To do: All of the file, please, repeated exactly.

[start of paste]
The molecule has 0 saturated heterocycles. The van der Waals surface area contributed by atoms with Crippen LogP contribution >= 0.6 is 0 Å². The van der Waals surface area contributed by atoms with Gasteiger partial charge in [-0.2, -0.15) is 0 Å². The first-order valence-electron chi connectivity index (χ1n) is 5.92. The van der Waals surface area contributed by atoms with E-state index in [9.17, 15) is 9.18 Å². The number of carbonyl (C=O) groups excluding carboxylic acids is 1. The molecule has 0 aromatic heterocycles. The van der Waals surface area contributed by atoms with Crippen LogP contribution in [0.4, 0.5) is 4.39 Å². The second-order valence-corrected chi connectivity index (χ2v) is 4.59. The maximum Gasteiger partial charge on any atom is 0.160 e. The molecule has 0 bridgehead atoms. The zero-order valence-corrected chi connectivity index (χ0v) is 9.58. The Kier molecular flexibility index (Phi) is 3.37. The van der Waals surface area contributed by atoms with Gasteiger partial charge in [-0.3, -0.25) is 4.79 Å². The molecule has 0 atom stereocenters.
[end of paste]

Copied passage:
The molecule has 0 saturated heterocycles. The van der Waals surface area contributed by atoms with Crippen LogP contribution >= 0.6 is 0 Å². The van der Waals surface area contributed by atoms with Gasteiger partial charge in [-0.2, -0.15) is 0 Å². The first-order valence-electron chi connectivity index (χ1n) is 5.92. The van der Waals surface area contributed by atoms with E-state index in [9.17, 15) is 9.18 Å². The number of carbonyl (C=O) groups excluding carboxylic acids is 1. The molecule has 0 aromatic heterocycles. The van der Waals surface area contributed by atoms with Crippen LogP contribution in [0.4, 0.5) is 4.39 Å². The second-order valence-corrected chi connectivity index (χ2v) is 4.59. The maximum Gasteiger partial charge on any atom is 0.160 e. The molecule has 0 bridgehead atoms. The zero-order valence-corrected chi connectivity index (χ0v) is 9.58. The Kier molecular flexibility index (Phi) is 3.37. The van der Waals surface area contributed by atoms with Gasteiger partial charge in [-0.3, -0.25) is 4.79 Å². The molecule has 0 atom stereocenters.